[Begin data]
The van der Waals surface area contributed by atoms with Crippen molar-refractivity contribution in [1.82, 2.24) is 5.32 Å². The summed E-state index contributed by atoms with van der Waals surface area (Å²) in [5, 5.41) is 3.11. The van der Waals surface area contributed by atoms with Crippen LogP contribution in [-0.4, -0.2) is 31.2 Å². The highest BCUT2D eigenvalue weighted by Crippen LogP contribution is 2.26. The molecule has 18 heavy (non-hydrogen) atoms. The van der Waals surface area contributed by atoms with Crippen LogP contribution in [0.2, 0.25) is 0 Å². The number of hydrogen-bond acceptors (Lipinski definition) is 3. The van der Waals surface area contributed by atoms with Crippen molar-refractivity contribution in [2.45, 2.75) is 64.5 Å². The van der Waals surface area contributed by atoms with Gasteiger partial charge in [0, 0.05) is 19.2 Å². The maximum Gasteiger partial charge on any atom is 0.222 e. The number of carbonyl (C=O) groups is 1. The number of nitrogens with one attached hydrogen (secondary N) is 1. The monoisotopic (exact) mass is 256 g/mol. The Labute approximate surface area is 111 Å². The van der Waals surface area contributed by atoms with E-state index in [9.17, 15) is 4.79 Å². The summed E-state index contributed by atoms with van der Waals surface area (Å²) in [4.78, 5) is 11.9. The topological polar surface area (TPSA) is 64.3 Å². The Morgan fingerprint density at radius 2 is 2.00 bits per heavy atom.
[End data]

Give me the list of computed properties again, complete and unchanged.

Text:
The van der Waals surface area contributed by atoms with Crippen molar-refractivity contribution in [1.82, 2.24) is 5.32 Å². The summed E-state index contributed by atoms with van der Waals surface area (Å²) in [5, 5.41) is 3.11. The van der Waals surface area contributed by atoms with Crippen LogP contribution in [-0.4, -0.2) is 31.2 Å². The highest BCUT2D eigenvalue weighted by Crippen LogP contribution is 2.26. The molecule has 18 heavy (non-hydrogen) atoms. The van der Waals surface area contributed by atoms with Crippen LogP contribution in [0.2, 0.25) is 0 Å². The number of hydrogen-bond acceptors (Lipinski definition) is 3. The van der Waals surface area contributed by atoms with Crippen molar-refractivity contribution in [2.45, 2.75) is 64.5 Å². The van der Waals surface area contributed by atoms with Gasteiger partial charge in [0, 0.05) is 19.2 Å². The maximum Gasteiger partial charge on any atom is 0.222 e. The number of carbonyl (C=O) groups is 1. The number of nitrogens with one attached hydrogen (secondary N) is 1. The monoisotopic (exact) mass is 256 g/mol. The Labute approximate surface area is 111 Å². The van der Waals surface area contributed by atoms with E-state index in [9.17, 15) is 4.79 Å². The summed E-state index contributed by atoms with van der Waals surface area (Å²) in [4.78, 5) is 11.9. The topological polar surface area (TPSA) is 64.3 Å². The Morgan fingerprint density at radius 2 is 2.00 bits per heavy atom.